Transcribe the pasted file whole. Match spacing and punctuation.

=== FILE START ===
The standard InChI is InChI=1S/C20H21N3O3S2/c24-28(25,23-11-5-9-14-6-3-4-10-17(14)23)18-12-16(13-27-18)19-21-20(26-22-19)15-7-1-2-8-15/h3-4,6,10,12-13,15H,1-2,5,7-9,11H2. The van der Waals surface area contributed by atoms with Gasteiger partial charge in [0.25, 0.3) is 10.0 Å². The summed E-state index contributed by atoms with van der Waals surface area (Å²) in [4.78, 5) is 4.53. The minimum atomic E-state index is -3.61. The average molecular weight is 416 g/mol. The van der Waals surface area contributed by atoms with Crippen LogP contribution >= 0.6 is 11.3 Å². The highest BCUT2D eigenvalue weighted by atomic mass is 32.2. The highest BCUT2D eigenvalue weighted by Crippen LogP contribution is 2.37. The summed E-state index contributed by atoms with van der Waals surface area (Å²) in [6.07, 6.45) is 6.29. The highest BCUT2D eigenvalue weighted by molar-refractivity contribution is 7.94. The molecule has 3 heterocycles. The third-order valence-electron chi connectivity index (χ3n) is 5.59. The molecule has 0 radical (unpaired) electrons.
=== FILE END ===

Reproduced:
The standard InChI is InChI=1S/C20H21N3O3S2/c24-28(25,23-11-5-9-14-6-3-4-10-17(14)23)18-12-16(13-27-18)19-21-20(26-22-19)15-7-1-2-8-15/h3-4,6,10,12-13,15H,1-2,5,7-9,11H2. The van der Waals surface area contributed by atoms with Gasteiger partial charge in [0.25, 0.3) is 10.0 Å². The summed E-state index contributed by atoms with van der Waals surface area (Å²) in [4.78, 5) is 4.53. The minimum atomic E-state index is -3.61. The average molecular weight is 416 g/mol. The van der Waals surface area contributed by atoms with Crippen LogP contribution >= 0.6 is 11.3 Å². The highest BCUT2D eigenvalue weighted by atomic mass is 32.2. The highest BCUT2D eigenvalue weighted by Crippen LogP contribution is 2.37. The summed E-state index contributed by atoms with van der Waals surface area (Å²) in [6.07, 6.45) is 6.29. The highest BCUT2D eigenvalue weighted by molar-refractivity contribution is 7.94. The molecule has 3 heterocycles. The third-order valence-electron chi connectivity index (χ3n) is 5.59. The molecule has 0 radical (unpaired) electrons.